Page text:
With a little creativity and knowledge of the instruction set, you can do nearly anything you could want; but efficiency will suffer. This is one of the reasons to have a virtual stack for data in ZP.
Even if you are using the 65816 touted above, you still won't have any stack-relative addressing modes at all for many of the instructions. Here's a comparison of addressing modes relevant to both hardware and virtual stack usage:
6502 65c02 65816 ADC abs,X x x x ; This set of 7 addressing modes is also true ADC abs,Y x x x ; of AND, CMP, EOR, LDA, ORA, SBC, and STA. ADC ZP,X x x x ADC (ZP,X) x x x ADC (ZP),Y x x x ADC sr,S x ; "sr" stands for "stack relative." These two could ADC (sr,S),Y x ; also be written as <offset>,S and (<offset,S>),Y ; to highlight the fact that the instruction's ; operand is an unsigned eight-bit offset. ASL abs,X x x x ; This pair of addressing modes is also true of ASL ZP,X x x x ; BIT, DEC, INC, LDY, LSR, ROL, ROR, ; and of STZ except on NMOS 6502 which has no STZ. JMP (abs,X) x x JSR (abs,X) x LDX abs,Y x x x LDX ZP,Y x x x STX ZP,Y x x x STY ZP,X x x x TXY x TYX x TSC x ; Transfer the 16-bit S to the always-16-bit accum C. TCD x ; Transfer 16-bit accum C to 16-bit direct-page register D.So even with the '816 with its sr,S and (sr,S),Y (remember "sr" stands for "stack-relative," and these could also be written as <offset>,S and (<offset,S>),Y) addressing modes, the lack of them in so many instructions that do have ZP indexed (if not also indirect) addressing modes strengthens the case for using a data stack in ZP. (The 65816's "ZP" is actually called "DP" for "direct page" because it can be moved around. It is not stuck at addresses 0-$FF, nor does it have to start on a page boundary.) (And again, separating the data and return stacks solves certain other problems anyway. This will be discussed briefly in the next section.)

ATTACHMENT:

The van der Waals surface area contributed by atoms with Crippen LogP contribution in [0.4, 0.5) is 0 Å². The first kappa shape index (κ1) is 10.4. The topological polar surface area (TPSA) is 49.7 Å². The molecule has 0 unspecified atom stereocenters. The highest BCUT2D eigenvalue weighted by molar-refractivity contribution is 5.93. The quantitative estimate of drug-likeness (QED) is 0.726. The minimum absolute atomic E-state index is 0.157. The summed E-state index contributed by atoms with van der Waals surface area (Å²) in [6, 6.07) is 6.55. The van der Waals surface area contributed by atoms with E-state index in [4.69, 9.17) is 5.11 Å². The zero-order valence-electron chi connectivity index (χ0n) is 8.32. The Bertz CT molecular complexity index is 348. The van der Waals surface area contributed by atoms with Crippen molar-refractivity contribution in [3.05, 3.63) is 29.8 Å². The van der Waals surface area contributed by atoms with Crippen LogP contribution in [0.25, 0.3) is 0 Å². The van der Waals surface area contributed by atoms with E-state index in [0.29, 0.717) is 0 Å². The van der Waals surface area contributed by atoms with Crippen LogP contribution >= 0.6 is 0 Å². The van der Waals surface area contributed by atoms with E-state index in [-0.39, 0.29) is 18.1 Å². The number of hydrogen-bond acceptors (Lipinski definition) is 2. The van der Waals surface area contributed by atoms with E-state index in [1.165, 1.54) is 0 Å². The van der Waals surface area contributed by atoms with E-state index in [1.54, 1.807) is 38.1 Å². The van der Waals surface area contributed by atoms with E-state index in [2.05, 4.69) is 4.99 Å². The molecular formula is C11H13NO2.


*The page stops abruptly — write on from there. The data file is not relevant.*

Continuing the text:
Note that the '816 adds PEA, PEI, and PER, the Push Effective Absolute (ie, 16-bit, regardless of register-width settings, and is neither indirect nor relative), Indirect, and Relative instructions. PER is always for addresses, whereas PEA and PEI can be anything. Section 13 has 6502 routines to synthesize these. These are useful especially in relocatable code and synthesizing more instructions, and they preserve the benefit of also having a data stack that's separate from the return stack.
The '816 also has a 16-bit stack pointer, something which is more needed with the 816's greater number of things to save and restore in ISRs, and which is more useful with its sr,S addressing modes and its much greater suitability for multitasking.
If we use a virtual stack in ZP, subroutine return addresses and a few register savings still happen on the hardware stack, but addressing data on the virtual stack has these advantages:
Since we don't need X for the hardware stack now, we'll use it as a pointer into the virtual stack in ZP. Repeating the LDA routine above but modified for the data virtual stack in ZP, we get:
and repeating the STA above but modified for the data virtual stack in ZP, we get:
Wow— was that too simple? (The 2 in "LDA(2,X)" can be adjusted to
go different depths into the stack, for example LDA(4,X).)
Now suppose you want to add-with-carry a number in a memory location whose address is in the stack. With the virtual